Demand for motion designs offering simplicity has touched conveyor applications in several ways. Recently we asked Kate Nadeau, engineer with mk North America, about this and other trends in material handling. Here’s what she had to say.
We’re satisfying market demands (including those for turnkey solutions) with a variety of standard conveyors as well as custom-designed (engineered) solutions that are fully assembled and tested prior to shipping. We’re also offering more in-house services to support these customized solutions. We’ve added engineering-department staff and have a new sales and application engineer for the concept and quoting phase. For skilled labor on the assembly floor, we’ve hired and promoted from within. We also work with integrators nationally for integration and installation services … as well as several local motion and control-design professionals for applications that warrant it. We understand and value our integrator customers … and know sometimes they too need suppliers to assume some of the integration work. We believe in working with end users and integrators large and small, knowing designs are never one-size-fits-all.
When asked about challenging industries and what conveyor designs are unlike anything done before, here’s what Nadeau had to say.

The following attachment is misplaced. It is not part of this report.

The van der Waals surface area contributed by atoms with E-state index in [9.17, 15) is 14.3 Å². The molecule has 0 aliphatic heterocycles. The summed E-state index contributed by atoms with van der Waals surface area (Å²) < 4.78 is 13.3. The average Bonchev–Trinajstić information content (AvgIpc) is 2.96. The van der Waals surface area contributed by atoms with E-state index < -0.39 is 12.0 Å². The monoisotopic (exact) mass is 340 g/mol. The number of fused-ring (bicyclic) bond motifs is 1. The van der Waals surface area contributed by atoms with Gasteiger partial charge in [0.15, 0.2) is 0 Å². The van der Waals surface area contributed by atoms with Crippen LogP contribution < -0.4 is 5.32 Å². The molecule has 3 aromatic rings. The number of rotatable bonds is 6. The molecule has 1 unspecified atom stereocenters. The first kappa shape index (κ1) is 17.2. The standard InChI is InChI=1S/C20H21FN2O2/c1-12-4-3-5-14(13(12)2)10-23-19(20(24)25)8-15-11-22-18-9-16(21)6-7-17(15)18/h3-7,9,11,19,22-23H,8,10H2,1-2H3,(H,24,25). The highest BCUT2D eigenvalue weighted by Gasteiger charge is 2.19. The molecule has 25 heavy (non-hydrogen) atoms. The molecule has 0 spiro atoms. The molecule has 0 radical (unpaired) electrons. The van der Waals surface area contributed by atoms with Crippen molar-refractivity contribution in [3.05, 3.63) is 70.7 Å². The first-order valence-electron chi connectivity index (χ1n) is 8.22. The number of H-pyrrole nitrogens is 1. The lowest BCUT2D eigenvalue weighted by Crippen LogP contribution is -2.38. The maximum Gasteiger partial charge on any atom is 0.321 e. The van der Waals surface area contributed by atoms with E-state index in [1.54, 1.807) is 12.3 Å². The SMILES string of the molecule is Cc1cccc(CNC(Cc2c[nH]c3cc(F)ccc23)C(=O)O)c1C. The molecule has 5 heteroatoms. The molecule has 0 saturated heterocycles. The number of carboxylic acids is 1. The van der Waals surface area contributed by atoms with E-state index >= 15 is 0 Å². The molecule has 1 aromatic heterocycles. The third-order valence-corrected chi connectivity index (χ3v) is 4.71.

It’s impossible to say which industry is most challenging from the motion-design point of view, as each has unique needs. In addition, some of what we do is build reorders of jobs, while elsewhere we’re designing and delivering conveyors that were impossible 10 years ago.
We’ve done defense projects that were highly challenging because of their needing explosion-proof designs.
We’ve also done several automotive projects — challenging because their pallets and loads exceeded maximum values for our VersaMove Ultra system (of 1,200 x 1,200 mm and 700 lb per pallet) but they still needed high throughput. This made for the unique challenge of needing to move and control large and heavy pallets both accurately and quickly.
One last example: We’ve done projects in the food industry that were highly complex due to their many concurrent and complex processes that had to happen quickly — combined with the need for the entire solution (including controls) to be food-safe and washdown compliant.
Here’s what Nadeau had to say about the topic of online configuration tools and software.
Clearly these tools have been around for a long while, and they are not going away. While we have a tool for designing and pricing standard belt conveyors online, we’re also considering new and innovative ways to bring more complex conveyor and pallet-handling systems directly to the engineer’s screen. Oftentimes we see engineers more interested in obtaining a model of a possible solution before worrying about the cost associated with it. While cost can often be a deciding factor, it’s by no means the only factor — and it must work with the design software.